I’ve hemmed and hawed about what I wanted to include in this update because part of me wants to focus on the miracles that are happening in our house with these children—the everyday reminders that we can do hard things. The other part of me wants to rant and rave about the injustices that they face as foster kids. I guess I don’t have to choose.
Some might describe the fostering experience as a rollercoaster, but I think it’s more like a baby learning to walk. Rollercoasters have long windy parts that are just plain fun and slow inclines that build suspense before a fall. That’s not what this feels like. This feels like the herky jerky unsure steps of a one-year-old followed by repeated hard falls. And like a baby, we just keep getting back up again because there’s a shiny, colorful toy on the other end of the room.
I should probably start with the good parts because I need the good parts most.
E is almost nine months old. Our expectations for her developmentally are about a month behind because she was premature and drug-exposed at birth and spent the first three months of her life neglected and exposed to environments that included smoke, violence, and drug abuse by her caretakers.
I realize I started with some bad stuff, but here’s the good stuff. Despite the many obstacles she has already had to overcome in her very short life—she is thriving. In every way, she is meeting developmental milestones—she’s babbling, eating baby food, and psyching us out regularly by pretending she’s going to crawl. I think she knows exactly what she’s doing when all the adults in the room gather around with their cameras ready to catch her first crawl. Ridiculous. She’s also figured out that sister’s toys are WAY more interesting than hers and is showing the first real signs of temper tantrums, which by child #4 is more humorous than frustrating.
F is almost 22 months old. She’s showing more signs of attachment with our family, which is a really, really, really good thing. When she first came to us, she had no sense of place or security and would go to any adult who showed her interest. For obvious reasons, this isn’t the best case scenario for any toddler, but aside from the appropriate need for some level of “stranger danger” that any toddler needs developmentally, it’s especially important for kids who have been through trauma to create attachments.
Child psychologists will say again and again that kids are resilient—they can survive neglect and abuse in miraculous ways, but attachment disorders can cause a lifetime of trouble. Kids who cannot establish healthy attachments with caregivers are more likely to experience ongoing issues including: developmental delays (physical and learning), eating disorders or malnutrition, depression, anxiety, anger issues, addiction issues, inappropriate sexual behaviors, and homicidal and/or suicidal thoughts. (Man, this post is so uplifting.)
F is a baby, and I’m not saying that we’re dealing with any of those major issues right now, but what I am saying is that these are the things about which we must be hyper aware as she gets older. Knowledge really is power. I have all the confidence in the world that she has the potential to be a healthy, happy person as she gets older as long as we have the proper supports in place. She spent 18 months with people who did not have her best interest in mind. It’s somewhat haunting to not know what she experienced in that amount of time, but we can’t control that. We have to control what happens from here on out, and I believe we’re doing the best we can.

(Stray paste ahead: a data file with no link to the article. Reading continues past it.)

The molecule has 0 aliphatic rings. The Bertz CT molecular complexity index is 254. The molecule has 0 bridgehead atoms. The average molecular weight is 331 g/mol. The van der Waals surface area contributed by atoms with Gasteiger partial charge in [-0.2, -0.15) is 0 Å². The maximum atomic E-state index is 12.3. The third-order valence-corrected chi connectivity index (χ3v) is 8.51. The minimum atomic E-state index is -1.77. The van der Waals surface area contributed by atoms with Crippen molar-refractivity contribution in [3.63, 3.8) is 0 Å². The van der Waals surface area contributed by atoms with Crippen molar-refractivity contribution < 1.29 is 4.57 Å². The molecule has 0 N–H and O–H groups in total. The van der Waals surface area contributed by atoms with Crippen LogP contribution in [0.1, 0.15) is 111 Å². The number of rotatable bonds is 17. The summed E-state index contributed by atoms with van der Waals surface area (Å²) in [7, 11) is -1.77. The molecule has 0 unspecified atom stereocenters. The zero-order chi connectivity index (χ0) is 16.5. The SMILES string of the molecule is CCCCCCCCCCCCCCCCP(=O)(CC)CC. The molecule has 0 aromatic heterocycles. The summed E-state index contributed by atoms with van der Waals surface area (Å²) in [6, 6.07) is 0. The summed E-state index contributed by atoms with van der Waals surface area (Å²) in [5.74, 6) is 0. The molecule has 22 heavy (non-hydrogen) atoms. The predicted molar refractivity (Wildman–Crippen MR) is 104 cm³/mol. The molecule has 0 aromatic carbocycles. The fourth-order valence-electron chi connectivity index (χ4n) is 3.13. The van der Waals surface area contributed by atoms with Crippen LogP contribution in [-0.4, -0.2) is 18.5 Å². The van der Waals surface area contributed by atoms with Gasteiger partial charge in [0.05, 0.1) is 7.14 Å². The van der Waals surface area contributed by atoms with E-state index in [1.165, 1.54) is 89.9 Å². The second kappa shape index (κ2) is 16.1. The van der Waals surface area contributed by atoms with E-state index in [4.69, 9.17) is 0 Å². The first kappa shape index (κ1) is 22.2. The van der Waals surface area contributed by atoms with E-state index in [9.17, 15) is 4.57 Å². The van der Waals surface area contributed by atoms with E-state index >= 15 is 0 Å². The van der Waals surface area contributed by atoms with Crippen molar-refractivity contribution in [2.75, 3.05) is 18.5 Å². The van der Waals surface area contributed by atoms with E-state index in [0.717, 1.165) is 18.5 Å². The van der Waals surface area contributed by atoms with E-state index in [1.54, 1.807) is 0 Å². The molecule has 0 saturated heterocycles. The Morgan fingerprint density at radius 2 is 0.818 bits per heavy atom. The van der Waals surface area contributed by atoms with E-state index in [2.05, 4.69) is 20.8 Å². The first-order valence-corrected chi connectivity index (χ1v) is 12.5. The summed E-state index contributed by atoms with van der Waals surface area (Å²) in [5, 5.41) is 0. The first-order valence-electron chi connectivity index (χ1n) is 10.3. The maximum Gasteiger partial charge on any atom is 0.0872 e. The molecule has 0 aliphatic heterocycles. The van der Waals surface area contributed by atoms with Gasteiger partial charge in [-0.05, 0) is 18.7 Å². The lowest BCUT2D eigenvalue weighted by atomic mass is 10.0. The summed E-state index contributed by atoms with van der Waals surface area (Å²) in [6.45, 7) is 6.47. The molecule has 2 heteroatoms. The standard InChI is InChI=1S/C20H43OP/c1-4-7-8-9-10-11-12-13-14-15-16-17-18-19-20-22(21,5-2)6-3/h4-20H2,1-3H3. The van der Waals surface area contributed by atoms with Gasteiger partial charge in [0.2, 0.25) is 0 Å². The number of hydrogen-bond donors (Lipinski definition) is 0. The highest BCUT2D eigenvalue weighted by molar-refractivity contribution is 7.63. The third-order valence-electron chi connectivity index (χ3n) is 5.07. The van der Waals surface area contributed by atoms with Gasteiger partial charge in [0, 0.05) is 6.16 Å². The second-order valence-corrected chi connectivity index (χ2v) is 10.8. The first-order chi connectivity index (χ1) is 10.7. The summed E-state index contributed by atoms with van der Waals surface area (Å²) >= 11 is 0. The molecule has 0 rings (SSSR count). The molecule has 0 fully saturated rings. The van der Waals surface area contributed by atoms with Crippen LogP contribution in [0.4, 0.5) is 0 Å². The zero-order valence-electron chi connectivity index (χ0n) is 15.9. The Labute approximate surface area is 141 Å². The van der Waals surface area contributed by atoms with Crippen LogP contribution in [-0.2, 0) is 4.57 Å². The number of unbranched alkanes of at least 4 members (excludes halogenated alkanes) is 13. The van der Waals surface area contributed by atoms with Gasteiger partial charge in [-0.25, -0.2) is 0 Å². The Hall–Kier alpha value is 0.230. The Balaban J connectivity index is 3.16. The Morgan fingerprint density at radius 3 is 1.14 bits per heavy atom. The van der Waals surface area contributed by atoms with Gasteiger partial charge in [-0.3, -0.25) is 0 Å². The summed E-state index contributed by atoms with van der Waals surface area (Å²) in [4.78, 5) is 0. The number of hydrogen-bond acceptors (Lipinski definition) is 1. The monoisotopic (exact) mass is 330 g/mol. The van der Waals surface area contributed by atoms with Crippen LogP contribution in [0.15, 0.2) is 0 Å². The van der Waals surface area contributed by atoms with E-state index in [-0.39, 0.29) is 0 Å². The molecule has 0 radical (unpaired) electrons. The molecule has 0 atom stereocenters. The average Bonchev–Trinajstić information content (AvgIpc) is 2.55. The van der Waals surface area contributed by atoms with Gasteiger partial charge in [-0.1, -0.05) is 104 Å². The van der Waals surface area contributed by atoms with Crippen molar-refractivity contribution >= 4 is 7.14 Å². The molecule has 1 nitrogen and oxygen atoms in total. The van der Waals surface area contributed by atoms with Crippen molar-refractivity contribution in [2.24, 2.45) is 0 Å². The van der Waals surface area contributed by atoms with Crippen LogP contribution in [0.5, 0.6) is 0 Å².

What the hell? I just read that back, and I said I was going to talk about the good stuff.
F is obsessed with animals right now. Her favorite foods are blueberries, yogurt, and cashews. She has started figuring out what letters and numbers mean and counts “two, four, five” regularly before jumping off whatever she’s climbed. She sleeps a solid 11-12 hours at night with a good nap when her visitation schedule allows it. There is no amount of sadness that cannot be cured by Elmo.
E has two teeth and is currently trying to cut a couple more. She sleeps well for about 7-8 hours at a time and then has to be convinced to stay asleep a little longer in my or Scott’s arms. (She sleeps a solid 10-11 hours when she’s not teething.) She naps when she can because her three older siblings’ schedules are no joke. She’s eating about 40 oz. of formula and two containers of baby food a day and holding fast at about the 90th percentile for her weight, which makes all of us insanely happy.
If all of that sounds mundane, that’s because it is. The point is that the miracles that are happening all look a lot like living life with “normal” toddlers and babies. They’re hitting milestones. They’re happy. They’re healthy.
On the logistics front—we’ve had E with us for a full six months now, and we’ve had F for four months. At the end of this month, we have a case review. In July we have a court date. Based on what we’ve been told, we don’t expect any big news of any kind at either of those events. More than likely, nothing will change regarding permanency until December, when a judge may or may not decide reunification or termination is possible. It’s a waiting game, and I have to look back at the last six months instead of looking forward at the next six months to stay sane.
Six months down.